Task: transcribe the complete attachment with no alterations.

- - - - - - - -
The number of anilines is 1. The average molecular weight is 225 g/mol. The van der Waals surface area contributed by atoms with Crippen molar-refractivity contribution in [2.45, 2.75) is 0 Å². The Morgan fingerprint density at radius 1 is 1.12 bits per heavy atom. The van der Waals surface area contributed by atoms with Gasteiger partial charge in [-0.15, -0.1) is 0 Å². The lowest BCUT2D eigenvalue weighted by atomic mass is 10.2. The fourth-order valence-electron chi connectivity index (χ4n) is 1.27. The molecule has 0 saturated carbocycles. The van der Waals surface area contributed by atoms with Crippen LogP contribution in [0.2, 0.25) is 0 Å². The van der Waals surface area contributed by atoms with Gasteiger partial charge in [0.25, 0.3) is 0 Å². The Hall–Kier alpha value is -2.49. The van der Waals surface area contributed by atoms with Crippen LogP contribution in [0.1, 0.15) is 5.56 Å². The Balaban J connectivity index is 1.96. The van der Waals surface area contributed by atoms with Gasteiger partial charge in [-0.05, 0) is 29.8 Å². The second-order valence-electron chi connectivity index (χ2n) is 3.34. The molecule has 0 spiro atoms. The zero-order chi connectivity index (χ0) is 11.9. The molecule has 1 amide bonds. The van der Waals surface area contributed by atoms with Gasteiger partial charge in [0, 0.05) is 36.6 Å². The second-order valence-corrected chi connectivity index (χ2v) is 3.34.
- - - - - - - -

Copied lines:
The number of anilines is 1. The average molecular weight is 225 g/mol. The van der Waals surface area contributed by atoms with Crippen molar-refractivity contribution in [2.45, 2.75) is 0 Å². The Morgan fingerprint density at radius 1 is 1.12 bits per heavy atom. The van der Waals surface area contributed by atoms with Gasteiger partial charge in [-0.15, -0.1) is 0 Å². The lowest BCUT2D eigenvalue weighted by atomic mass is 10.2. The fourth-order valence-electron chi connectivity index (χ4n) is 1.27. The molecule has 0 saturated carbocycles. The van der Waals surface area contributed by atoms with Crippen LogP contribution in [0.2, 0.25) is 0 Å². The van der Waals surface area contributed by atoms with Gasteiger partial charge in [0.25, 0.3) is 0 Å². The Hall–Kier alpha value is -2.49. The van der Waals surface area contributed by atoms with Crippen LogP contribution in [0.1, 0.15) is 5.56 Å². The Balaban J connectivity index is 1.96. The van der Waals surface area contributed by atoms with Gasteiger partial charge in [-0.05, 0) is 29.8 Å². The second-order valence-electron chi connectivity index (χ2n) is 3.34. The molecule has 0 spiro atoms. The zero-order chi connectivity index (χ0) is 11.9. The molecule has 1 amide bonds. The van der Waals surface area contributed by atoms with Gasteiger partial charge in [0, 0.05) is 36.6 Å². The second-order valence-corrected chi connectivity index (χ2v) is 3.34.